Archive for the ‘Ethics’ Category



Very big news for Vertex75% of hepatitis C patients never treated before achieved a viral cure after receiving a 12-week course of the company’s experimental drug telaprevir plus the current standard of care, according to results from a phase III studymore

Genzyme’s Pompe remedy approved by FDA; meanwhile, more detail on their consent decree.

More on alleged Wyeth tactics to promote Rapamune off-label. If true, yuck! Gold-in Rule at work.

Connecticut passes new pharma ethics code.

Part 2 of my interview over at MessagingLab blog (by Karl Schmieder): Pharma, Social Media, and the FDA.


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Social Media in Pharma stuff today: An “Ultimate Guide to Facebook“, from our friends over at Pixels and Pills. And, reporting adverse events on social media. More? Sure – comparing how pharma companies are using social media currently (from @healthcarengage). Even more? OK, you asked for it – Social Media and Celebrities in pharma (from John Mack’s blog)


Examples of Lightning Photography. Stunningly beautiful.


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Big approval news for Gilead Sciences Gilead Sciences Inc., the world’s largest maker of HIV treatments, won U.S. approval of an inhaled antibiotic for lung infections in cystic fibrosis patients. The Food and Drug Administration cleared sales of the medicine, given the brand name Cayston, the company said today in a statement. Outside advisers to the FDA backed the product’s safety and effectiveness in a 15-2 vote on Dec. 10more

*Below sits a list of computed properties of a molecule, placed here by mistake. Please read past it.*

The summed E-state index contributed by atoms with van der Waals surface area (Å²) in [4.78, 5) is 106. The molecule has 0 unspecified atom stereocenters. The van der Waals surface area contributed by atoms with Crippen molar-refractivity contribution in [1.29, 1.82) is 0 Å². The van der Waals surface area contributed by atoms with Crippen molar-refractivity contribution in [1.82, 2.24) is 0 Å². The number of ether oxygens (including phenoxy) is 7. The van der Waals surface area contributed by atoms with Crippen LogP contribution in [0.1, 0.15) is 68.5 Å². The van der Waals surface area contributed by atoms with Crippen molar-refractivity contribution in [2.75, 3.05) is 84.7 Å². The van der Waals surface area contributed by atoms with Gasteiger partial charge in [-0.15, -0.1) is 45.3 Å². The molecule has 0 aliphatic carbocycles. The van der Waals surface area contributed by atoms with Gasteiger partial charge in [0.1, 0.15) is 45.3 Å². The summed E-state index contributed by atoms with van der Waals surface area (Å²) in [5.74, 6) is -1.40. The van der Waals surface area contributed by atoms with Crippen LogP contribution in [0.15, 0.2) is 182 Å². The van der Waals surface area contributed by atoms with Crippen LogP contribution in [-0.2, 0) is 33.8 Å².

What is the future of “personalized medicine”? Probably, it’ll look a lot like this (encouraging story from NY Times). Plus, in a cooperative effort, Eli Lilly, Merck and Pfizer have formed an independent, not-for-profit company Asian Cancer Research Group (ACRG) to accelerate research and ultimately improve treatment for patients affected with the most commonly-diagnosed cancers in Asiamore

Of course, in this industry, there is often a mix of good news and bad – and “bad” usually means bad behavior by people who love dollars above sense: lack of openness at AZ?; secret tapes and GSK (plus, a “fixer” who spiked research?); research fraud by rogue doc; kickbacks and J&J; risk of depression assessment and Eli Lilly (are you alive? then you’re at risk!!!). Reminds me of some prior posts on the Gold-in Rule

Novartis looking to expand even more at East Hanover campus. Including themed food venues!


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I’m feeling much safer now. FDA finally comes out against “ear candling“! Next up, perhaps – a prohibition of USB-to-nasal-passage uploads??


Delightful (and BIG) pictures from Vancouver Olympics. Love the colors in the very first one. From Boston.com’s very nice The Big Picture section.


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What should be the foundation of a pharma company’s business ethics – the Golden Rule or the Gold-in Rule? That’s the subject of my guest post on the healthcare blog KevinMD. And, lest any think I have unbalanced views, here’s a counter-balancing thought (for the record).

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Prasugrel – the saga continues. Gets approval to launch in the EU; positive study results versus Plavix for a certain group of patients; but controversy swirls around FDA approval process.